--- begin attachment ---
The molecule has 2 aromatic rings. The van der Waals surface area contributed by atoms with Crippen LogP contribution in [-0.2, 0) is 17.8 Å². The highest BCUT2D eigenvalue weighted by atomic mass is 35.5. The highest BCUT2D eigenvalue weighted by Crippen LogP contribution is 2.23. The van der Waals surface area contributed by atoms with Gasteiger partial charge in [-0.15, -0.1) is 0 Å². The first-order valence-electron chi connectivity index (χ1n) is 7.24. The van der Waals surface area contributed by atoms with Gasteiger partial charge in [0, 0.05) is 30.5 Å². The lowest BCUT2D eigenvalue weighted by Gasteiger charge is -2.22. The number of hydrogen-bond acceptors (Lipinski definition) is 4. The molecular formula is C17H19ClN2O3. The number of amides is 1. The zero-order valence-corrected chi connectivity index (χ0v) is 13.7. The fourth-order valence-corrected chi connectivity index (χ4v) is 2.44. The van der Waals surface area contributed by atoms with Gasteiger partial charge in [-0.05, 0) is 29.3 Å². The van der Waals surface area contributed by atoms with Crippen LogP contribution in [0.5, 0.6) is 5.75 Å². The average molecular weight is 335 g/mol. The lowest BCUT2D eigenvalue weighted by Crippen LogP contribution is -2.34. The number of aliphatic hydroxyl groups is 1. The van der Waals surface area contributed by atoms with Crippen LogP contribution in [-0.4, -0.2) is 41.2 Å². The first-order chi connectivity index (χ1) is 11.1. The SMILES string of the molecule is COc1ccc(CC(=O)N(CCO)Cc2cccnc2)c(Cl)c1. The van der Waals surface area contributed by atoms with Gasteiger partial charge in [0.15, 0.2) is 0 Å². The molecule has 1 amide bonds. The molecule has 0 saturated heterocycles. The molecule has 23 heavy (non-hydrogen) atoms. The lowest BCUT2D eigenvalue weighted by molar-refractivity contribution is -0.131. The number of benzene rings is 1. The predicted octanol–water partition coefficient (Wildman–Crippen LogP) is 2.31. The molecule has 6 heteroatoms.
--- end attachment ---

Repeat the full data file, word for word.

The molecule has 2 aromatic rings. The van der Waals surface area contributed by atoms with Crippen LogP contribution in [-0.2, 0) is 17.8 Å². The highest BCUT2D eigenvalue weighted by atomic mass is 35.5. The highest BCUT2D eigenvalue weighted by Crippen LogP contribution is 2.23. The van der Waals surface area contributed by atoms with Gasteiger partial charge in [-0.15, -0.1) is 0 Å². The first-order valence-electron chi connectivity index (χ1n) is 7.24. The van der Waals surface area contributed by atoms with Gasteiger partial charge in [0, 0.05) is 30.5 Å². The lowest BCUT2D eigenvalue weighted by Gasteiger charge is -2.22. The number of hydrogen-bond acceptors (Lipinski definition) is 4. The molecular formula is C17H19ClN2O3. The number of amides is 1. The zero-order valence-corrected chi connectivity index (χ0v) is 13.7. The fourth-order valence-corrected chi connectivity index (χ4v) is 2.44. The van der Waals surface area contributed by atoms with Gasteiger partial charge in [-0.05, 0) is 29.3 Å². The van der Waals surface area contributed by atoms with Crippen LogP contribution in [0.5, 0.6) is 5.75 Å². The average molecular weight is 335 g/mol. The lowest BCUT2D eigenvalue weighted by Crippen LogP contribution is -2.34. The number of aliphatic hydroxyl groups is 1. The van der Waals surface area contributed by atoms with Crippen LogP contribution in [-0.4, -0.2) is 41.2 Å². The first-order chi connectivity index (χ1) is 11.1. The SMILES string of the molecule is COc1ccc(CC(=O)N(CCO)Cc2cccnc2)c(Cl)c1. The van der Waals surface area contributed by atoms with Gasteiger partial charge in [0.15, 0.2) is 0 Å². The molecule has 1 amide bonds. The molecule has 0 saturated heterocycles. The molecule has 23 heavy (non-hydrogen) atoms. The lowest BCUT2D eigenvalue weighted by molar-refractivity contribution is -0.131. The number of benzene rings is 1. The predicted octanol–water partition coefficient (Wildman–Crippen LogP) is 2.31. The molecule has 6 heteroatoms.